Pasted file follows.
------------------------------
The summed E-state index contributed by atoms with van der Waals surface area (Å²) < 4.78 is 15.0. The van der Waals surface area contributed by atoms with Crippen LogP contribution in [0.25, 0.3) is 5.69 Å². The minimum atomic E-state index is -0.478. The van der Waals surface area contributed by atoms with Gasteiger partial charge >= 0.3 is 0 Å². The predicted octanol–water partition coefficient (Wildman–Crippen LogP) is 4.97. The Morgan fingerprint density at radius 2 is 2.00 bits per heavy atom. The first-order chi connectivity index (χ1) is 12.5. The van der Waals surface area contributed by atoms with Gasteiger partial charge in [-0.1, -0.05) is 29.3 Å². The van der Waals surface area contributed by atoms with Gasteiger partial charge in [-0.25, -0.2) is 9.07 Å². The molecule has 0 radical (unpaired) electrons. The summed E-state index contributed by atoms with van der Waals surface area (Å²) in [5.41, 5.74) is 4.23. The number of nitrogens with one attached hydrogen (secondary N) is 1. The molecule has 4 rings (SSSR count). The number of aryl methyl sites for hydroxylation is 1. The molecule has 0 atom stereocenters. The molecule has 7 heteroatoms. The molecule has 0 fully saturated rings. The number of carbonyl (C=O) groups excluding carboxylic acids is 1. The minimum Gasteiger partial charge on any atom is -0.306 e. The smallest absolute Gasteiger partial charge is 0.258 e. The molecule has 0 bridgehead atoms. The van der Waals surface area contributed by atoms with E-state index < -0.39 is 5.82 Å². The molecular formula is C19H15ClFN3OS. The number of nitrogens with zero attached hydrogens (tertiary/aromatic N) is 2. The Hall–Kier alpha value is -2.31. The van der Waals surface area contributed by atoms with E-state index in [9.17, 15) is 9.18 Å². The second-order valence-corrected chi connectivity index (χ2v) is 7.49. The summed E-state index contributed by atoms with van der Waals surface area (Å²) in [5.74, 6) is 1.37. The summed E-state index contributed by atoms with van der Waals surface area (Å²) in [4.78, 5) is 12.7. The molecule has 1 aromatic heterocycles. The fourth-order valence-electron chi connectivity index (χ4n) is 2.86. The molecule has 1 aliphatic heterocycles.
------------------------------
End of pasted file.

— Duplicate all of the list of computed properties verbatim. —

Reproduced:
The summed E-state index contributed by atoms with van der Waals surface area (Å²) < 4.78 is 15.0. The van der Waals surface area contributed by atoms with Crippen LogP contribution in [0.25, 0.3) is 5.69 Å². The minimum atomic E-state index is -0.478. The van der Waals surface area contributed by atoms with Gasteiger partial charge >= 0.3 is 0 Å². The predicted octanol–water partition coefficient (Wildman–Crippen LogP) is 4.97. The Morgan fingerprint density at radius 2 is 2.00 bits per heavy atom. The first-order chi connectivity index (χ1) is 12.5. The van der Waals surface area contributed by atoms with Gasteiger partial charge in [-0.1, -0.05) is 29.3 Å². The van der Waals surface area contributed by atoms with Gasteiger partial charge in [-0.25, -0.2) is 9.07 Å². The molecule has 0 radical (unpaired) electrons. The summed E-state index contributed by atoms with van der Waals surface area (Å²) in [5.41, 5.74) is 4.23. The number of nitrogens with one attached hydrogen (secondary N) is 1. The molecule has 4 rings (SSSR count). The number of aryl methyl sites for hydroxylation is 1. The molecule has 0 atom stereocenters. The molecule has 7 heteroatoms. The molecule has 0 fully saturated rings. The number of carbonyl (C=O) groups excluding carboxylic acids is 1. The minimum Gasteiger partial charge on any atom is -0.306 e. The smallest absolute Gasteiger partial charge is 0.258 e. The molecule has 0 bridgehead atoms. The van der Waals surface area contributed by atoms with E-state index < -0.39 is 5.82 Å². The molecular formula is C19H15ClFN3OS. The number of nitrogens with zero attached hydrogens (tertiary/aromatic N) is 2. The Hall–Kier alpha value is -2.31. The van der Waals surface area contributed by atoms with E-state index in [9.17, 15) is 9.18 Å². The second-order valence-corrected chi connectivity index (χ2v) is 7.49. The summed E-state index contributed by atoms with van der Waals surface area (Å²) in [5.74, 6) is 1.37. The summed E-state index contributed by atoms with van der Waals surface area (Å²) in [4.78, 5) is 12.7. The molecule has 1 aromatic heterocycles. The fourth-order valence-electron chi connectivity index (χ4n) is 2.86. The molecule has 1 aliphatic heterocycles.